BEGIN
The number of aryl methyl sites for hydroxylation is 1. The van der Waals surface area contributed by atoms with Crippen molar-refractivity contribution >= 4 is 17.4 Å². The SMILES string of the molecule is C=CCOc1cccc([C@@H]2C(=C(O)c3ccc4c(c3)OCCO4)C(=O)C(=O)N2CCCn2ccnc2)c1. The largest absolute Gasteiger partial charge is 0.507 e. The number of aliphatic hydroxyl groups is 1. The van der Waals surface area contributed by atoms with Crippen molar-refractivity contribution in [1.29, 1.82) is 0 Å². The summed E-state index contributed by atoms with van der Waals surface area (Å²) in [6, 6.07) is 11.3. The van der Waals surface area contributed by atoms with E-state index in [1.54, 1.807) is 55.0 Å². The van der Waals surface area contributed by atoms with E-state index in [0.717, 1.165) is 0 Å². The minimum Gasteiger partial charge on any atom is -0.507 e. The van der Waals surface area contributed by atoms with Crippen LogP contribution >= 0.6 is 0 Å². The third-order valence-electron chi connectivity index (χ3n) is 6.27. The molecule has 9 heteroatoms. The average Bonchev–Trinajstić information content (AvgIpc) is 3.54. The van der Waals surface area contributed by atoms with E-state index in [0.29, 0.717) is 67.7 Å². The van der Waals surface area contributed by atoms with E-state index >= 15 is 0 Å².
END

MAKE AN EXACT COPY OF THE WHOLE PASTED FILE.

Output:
The number of aryl methyl sites for hydroxylation is 1. The van der Waals surface area contributed by atoms with Crippen molar-refractivity contribution >= 4 is 17.4 Å². The SMILES string of the molecule is C=CCOc1cccc([C@@H]2C(=C(O)c3ccc4c(c3)OCCO4)C(=O)C(=O)N2CCCn2ccnc2)c1. The largest absolute Gasteiger partial charge is 0.507 e. The number of aliphatic hydroxyl groups is 1. The van der Waals surface area contributed by atoms with Crippen molar-refractivity contribution in [1.29, 1.82) is 0 Å². The summed E-state index contributed by atoms with van der Waals surface area (Å²) in [6, 6.07) is 11.3. The van der Waals surface area contributed by atoms with E-state index in [1.54, 1.807) is 55.0 Å². The van der Waals surface area contributed by atoms with E-state index in [0.717, 1.165) is 0 Å². The minimum Gasteiger partial charge on any atom is -0.507 e. The van der Waals surface area contributed by atoms with Crippen LogP contribution >= 0.6 is 0 Å². The third-order valence-electron chi connectivity index (χ3n) is 6.27. The molecule has 9 heteroatoms. The average Bonchev–Trinajstić information content (AvgIpc) is 3.54. The van der Waals surface area contributed by atoms with E-state index in [0.29, 0.717) is 67.7 Å². The van der Waals surface area contributed by atoms with E-state index >= 15 is 0 Å².